Tom Foley, the Greenwich Republican exploring a run for governor, is out with the first television advertisement of the campaign.
The ad is raising eyebrows because it isn't running in Connecticut; it's only being shown on two cable stations in New York City.
The 30-second spot tries to court New York voters who are unhappy with incoming Mayor Bill DeBlasio, a Democrat who leans farther to the left than current Mayor Mike Bloomberg.
“With your new mayor, I know many of you are thinking about leaving. Connecticut, with the same progressive policies you’re about to see in your city, may not be first on your mind,” said Foley, in the 30-second ad. “But wait a second. Connecticut next year will probably elect a new governor. When it does, Connecticut once again will be the place people want to be in the northeast."
Foley defended the ad in an interview on Monday.
"We're really just trying to make a point," he said.
That point, Foley said, is to show the economic policy differences between Democrats and Republicans.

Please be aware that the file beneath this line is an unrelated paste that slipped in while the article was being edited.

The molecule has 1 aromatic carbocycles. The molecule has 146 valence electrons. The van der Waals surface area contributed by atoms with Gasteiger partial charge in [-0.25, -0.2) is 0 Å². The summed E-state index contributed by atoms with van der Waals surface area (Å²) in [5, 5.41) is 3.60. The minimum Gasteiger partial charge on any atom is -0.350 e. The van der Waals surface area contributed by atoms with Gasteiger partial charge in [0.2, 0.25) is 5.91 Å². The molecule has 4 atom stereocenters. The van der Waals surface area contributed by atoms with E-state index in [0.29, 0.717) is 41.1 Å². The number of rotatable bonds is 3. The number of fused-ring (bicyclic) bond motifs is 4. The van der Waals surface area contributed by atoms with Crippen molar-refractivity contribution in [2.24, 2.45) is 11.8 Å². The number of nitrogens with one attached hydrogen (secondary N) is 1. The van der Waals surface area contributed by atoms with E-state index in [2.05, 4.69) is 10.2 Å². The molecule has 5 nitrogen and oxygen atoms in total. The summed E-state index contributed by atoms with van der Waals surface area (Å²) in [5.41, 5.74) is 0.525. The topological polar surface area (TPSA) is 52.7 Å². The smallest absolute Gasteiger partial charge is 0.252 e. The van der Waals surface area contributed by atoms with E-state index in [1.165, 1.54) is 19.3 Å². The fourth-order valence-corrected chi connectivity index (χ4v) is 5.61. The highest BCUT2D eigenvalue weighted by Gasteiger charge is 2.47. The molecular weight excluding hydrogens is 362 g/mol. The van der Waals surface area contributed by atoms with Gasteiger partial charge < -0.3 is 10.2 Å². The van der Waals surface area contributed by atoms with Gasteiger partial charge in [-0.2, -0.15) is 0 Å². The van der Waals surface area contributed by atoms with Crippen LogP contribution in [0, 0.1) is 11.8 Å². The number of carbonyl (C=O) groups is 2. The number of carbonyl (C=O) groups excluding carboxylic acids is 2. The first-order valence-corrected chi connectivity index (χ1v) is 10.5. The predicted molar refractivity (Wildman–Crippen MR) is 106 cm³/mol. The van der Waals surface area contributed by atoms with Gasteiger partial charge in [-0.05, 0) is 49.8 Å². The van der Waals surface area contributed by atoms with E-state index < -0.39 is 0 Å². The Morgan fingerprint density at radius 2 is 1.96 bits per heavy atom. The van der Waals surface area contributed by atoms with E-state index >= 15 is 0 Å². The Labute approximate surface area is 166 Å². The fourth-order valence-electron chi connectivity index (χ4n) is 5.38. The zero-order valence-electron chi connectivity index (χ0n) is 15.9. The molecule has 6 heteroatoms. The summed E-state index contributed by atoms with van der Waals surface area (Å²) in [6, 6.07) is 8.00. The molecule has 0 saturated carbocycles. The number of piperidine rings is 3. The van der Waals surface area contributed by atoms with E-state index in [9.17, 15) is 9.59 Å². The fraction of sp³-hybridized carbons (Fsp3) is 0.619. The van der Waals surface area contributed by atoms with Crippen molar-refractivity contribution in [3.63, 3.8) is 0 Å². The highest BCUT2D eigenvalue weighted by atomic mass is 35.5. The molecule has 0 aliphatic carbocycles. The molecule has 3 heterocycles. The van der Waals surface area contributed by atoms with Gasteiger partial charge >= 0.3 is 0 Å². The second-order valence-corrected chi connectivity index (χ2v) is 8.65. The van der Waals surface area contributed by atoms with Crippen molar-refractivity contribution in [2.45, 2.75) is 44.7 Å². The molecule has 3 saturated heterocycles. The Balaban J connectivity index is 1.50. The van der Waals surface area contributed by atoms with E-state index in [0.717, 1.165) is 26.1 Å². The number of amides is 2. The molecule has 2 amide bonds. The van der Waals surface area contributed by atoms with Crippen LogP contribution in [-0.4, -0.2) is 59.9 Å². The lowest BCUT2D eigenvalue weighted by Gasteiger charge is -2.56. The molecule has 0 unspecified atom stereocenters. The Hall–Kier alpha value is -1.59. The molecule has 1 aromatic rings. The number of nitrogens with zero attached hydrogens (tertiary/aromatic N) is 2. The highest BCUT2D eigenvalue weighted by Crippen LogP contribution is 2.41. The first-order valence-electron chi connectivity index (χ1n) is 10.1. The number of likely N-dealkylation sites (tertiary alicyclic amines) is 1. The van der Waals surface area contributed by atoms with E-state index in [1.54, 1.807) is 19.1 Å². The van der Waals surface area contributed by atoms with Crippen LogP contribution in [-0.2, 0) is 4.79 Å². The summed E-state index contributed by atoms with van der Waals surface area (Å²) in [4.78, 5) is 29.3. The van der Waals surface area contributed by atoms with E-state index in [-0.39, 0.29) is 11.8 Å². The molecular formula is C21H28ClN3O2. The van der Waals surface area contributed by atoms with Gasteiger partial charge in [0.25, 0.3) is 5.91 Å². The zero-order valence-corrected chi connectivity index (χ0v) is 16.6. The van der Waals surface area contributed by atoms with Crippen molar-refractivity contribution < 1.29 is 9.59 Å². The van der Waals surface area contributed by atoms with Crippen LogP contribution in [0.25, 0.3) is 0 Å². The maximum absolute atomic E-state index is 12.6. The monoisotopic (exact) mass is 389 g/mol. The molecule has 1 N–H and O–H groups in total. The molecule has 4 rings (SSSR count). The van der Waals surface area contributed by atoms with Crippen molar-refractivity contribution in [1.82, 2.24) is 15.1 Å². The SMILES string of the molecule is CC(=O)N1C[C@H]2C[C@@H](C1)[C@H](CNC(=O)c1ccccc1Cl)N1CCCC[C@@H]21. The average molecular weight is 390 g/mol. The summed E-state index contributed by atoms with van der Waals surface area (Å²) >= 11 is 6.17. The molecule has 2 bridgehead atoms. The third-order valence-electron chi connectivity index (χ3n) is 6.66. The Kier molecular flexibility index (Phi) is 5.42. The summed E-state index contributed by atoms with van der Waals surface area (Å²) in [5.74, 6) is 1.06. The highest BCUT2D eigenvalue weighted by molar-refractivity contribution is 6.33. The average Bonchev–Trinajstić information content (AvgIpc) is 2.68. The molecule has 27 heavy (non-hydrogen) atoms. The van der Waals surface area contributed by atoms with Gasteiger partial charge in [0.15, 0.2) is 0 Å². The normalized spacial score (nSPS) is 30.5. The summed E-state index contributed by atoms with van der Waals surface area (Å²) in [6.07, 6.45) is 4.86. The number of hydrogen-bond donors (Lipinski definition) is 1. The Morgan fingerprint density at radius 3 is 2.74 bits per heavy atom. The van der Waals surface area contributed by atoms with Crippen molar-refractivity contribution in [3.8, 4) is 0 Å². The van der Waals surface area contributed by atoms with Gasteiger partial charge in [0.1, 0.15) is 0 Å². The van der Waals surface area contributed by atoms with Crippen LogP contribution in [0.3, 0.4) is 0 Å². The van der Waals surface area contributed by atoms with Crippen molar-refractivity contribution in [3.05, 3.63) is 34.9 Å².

"We're trying to appeal to New Yorkers to say, hey, there may be a change in leadership here in another year and if there is, Connecticut will be headed in another direction," said Foley.
When asked if he was concerned this strategy might backfire, Foley responded that he wasn't.
The Republican, who ran against Gov. Dannel Malloy in 2010, is only exploring a run for the same office this time around.
Political observers said they're perplexed by what Foley is doing with this ad.
"It's very unrealistic as a strategy," said Khalilah Brown-Dean, a political science professor at Quinnipiac University.
She doesn't think the ad will do much to give Foley a boost.
"I've never heard of a potential candidate trying to import voters from another state, much less another city, based on the promise of running in the future," said Brown-Dean.
Experts believe the strategy is more about fundraising than anything else.
Gov. Malloy has yet to announce his plans for re-election. He brushed off the ad after he saw it Monday morning.
"Gentlemen and -women will say and do a lot of things in the coming months as they try to secure the Tea Party Republican endorsement, and good luck to them," said Malloy.
The Connecticut Democratic Party also responded Monday.
"Tom Foley continues to pursue the most bizarre political strategy known to man," said James Hallinan, spokesman for the CT Democrats. "At the rate he's going, he won't even be his party's nominee, much less become governor."
Foley said the ad buy was a small one.